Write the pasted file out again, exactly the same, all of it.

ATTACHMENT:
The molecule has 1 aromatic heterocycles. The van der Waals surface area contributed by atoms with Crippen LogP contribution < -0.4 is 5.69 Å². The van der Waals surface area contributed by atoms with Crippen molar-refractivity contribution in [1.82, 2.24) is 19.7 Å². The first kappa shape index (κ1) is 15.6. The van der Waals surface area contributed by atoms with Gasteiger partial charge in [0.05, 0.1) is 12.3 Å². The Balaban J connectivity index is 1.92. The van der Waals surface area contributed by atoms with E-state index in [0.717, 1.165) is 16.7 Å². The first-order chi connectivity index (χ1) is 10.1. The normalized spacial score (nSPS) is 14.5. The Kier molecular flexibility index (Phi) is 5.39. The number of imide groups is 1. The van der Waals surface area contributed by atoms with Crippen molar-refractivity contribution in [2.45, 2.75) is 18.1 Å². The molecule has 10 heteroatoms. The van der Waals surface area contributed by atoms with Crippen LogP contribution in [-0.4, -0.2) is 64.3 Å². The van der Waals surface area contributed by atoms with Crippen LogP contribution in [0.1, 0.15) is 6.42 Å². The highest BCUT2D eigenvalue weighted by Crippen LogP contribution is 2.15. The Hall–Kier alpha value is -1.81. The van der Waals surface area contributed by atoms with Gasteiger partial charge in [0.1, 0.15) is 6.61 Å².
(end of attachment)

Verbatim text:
The molecule has 1 aromatic heterocycles. The van der Waals surface area contributed by atoms with Crippen LogP contribution < -0.4 is 5.69 Å². The van der Waals surface area contributed by atoms with Crippen molar-refractivity contribution in [1.82, 2.24) is 19.7 Å². The first kappa shape index (κ1) is 15.6. The van der Waals surface area contributed by atoms with Gasteiger partial charge in [0.05, 0.1) is 12.3 Å². The Balaban J connectivity index is 1.92. The van der Waals surface area contributed by atoms with E-state index in [0.717, 1.165) is 16.7 Å². The first-order chi connectivity index (χ1) is 10.1. The normalized spacial score (nSPS) is 14.5. The Kier molecular flexibility index (Phi) is 5.39. The number of imide groups is 1. The van der Waals surface area contributed by atoms with Crippen molar-refractivity contribution in [2.45, 2.75) is 18.1 Å². The molecule has 10 heteroatoms. The van der Waals surface area contributed by atoms with Crippen LogP contribution in [-0.4, -0.2) is 64.3 Å². The van der Waals surface area contributed by atoms with Crippen LogP contribution in [0.1, 0.15) is 6.42 Å². The highest BCUT2D eigenvalue weighted by Crippen LogP contribution is 2.15. The Hall–Kier alpha value is -1.81. The van der Waals surface area contributed by atoms with Gasteiger partial charge in [0.1, 0.15) is 6.61 Å².